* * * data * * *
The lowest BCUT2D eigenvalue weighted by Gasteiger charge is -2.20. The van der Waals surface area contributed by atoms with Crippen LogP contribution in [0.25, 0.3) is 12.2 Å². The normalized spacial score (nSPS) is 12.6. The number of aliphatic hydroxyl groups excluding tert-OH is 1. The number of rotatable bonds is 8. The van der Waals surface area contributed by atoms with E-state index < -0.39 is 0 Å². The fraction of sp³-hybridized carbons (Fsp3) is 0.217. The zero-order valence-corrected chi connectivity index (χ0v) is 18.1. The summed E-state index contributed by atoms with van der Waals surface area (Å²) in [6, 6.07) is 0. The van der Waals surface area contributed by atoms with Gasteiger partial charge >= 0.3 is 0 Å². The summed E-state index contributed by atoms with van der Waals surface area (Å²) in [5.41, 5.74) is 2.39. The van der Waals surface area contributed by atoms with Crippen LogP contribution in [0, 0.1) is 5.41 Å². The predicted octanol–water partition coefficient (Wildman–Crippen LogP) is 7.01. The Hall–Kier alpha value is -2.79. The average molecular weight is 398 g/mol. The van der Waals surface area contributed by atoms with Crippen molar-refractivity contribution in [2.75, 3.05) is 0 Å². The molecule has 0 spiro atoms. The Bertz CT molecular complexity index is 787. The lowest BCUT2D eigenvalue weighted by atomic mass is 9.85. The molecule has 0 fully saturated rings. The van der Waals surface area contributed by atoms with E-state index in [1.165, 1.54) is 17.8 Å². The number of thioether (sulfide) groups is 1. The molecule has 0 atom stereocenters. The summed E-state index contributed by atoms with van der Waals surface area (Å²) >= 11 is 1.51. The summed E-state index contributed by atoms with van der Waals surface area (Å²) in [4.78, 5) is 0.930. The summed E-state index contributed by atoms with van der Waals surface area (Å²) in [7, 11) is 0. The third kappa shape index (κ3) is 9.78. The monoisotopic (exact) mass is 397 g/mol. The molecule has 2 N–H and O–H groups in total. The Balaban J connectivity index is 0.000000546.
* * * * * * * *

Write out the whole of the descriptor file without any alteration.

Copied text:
The lowest BCUT2D eigenvalue weighted by Gasteiger charge is -2.20. The van der Waals surface area contributed by atoms with Crippen LogP contribution in [0.25, 0.3) is 12.2 Å². The normalized spacial score (nSPS) is 12.6. The number of aliphatic hydroxyl groups excluding tert-OH is 1. The number of rotatable bonds is 8. The van der Waals surface area contributed by atoms with E-state index < -0.39 is 0 Å². The fraction of sp³-hybridized carbons (Fsp3) is 0.217. The zero-order valence-corrected chi connectivity index (χ0v) is 18.1. The summed E-state index contributed by atoms with van der Waals surface area (Å²) in [6, 6.07) is 0. The van der Waals surface area contributed by atoms with Gasteiger partial charge >= 0.3 is 0 Å². The summed E-state index contributed by atoms with van der Waals surface area (Å²) in [5.41, 5.74) is 2.39. The van der Waals surface area contributed by atoms with Crippen LogP contribution in [0, 0.1) is 5.41 Å². The predicted octanol–water partition coefficient (Wildman–Crippen LogP) is 7.01. The Hall–Kier alpha value is -2.79. The average molecular weight is 398 g/mol. The van der Waals surface area contributed by atoms with Crippen molar-refractivity contribution in [2.75, 3.05) is 0 Å². The molecule has 0 spiro atoms. The Bertz CT molecular complexity index is 787. The lowest BCUT2D eigenvalue weighted by atomic mass is 9.85. The molecule has 0 fully saturated rings. The van der Waals surface area contributed by atoms with E-state index in [1.165, 1.54) is 17.8 Å². The number of thioether (sulfide) groups is 1. The molecule has 0 atom stereocenters. The summed E-state index contributed by atoms with van der Waals surface area (Å²) >= 11 is 1.51. The summed E-state index contributed by atoms with van der Waals surface area (Å²) in [4.78, 5) is 0.930. The summed E-state index contributed by atoms with van der Waals surface area (Å²) in [7, 11) is 0. The third kappa shape index (κ3) is 9.78. The monoisotopic (exact) mass is 397 g/mol. The molecule has 2 N–H and O–H groups in total. The Balaban J connectivity index is 0.000000546.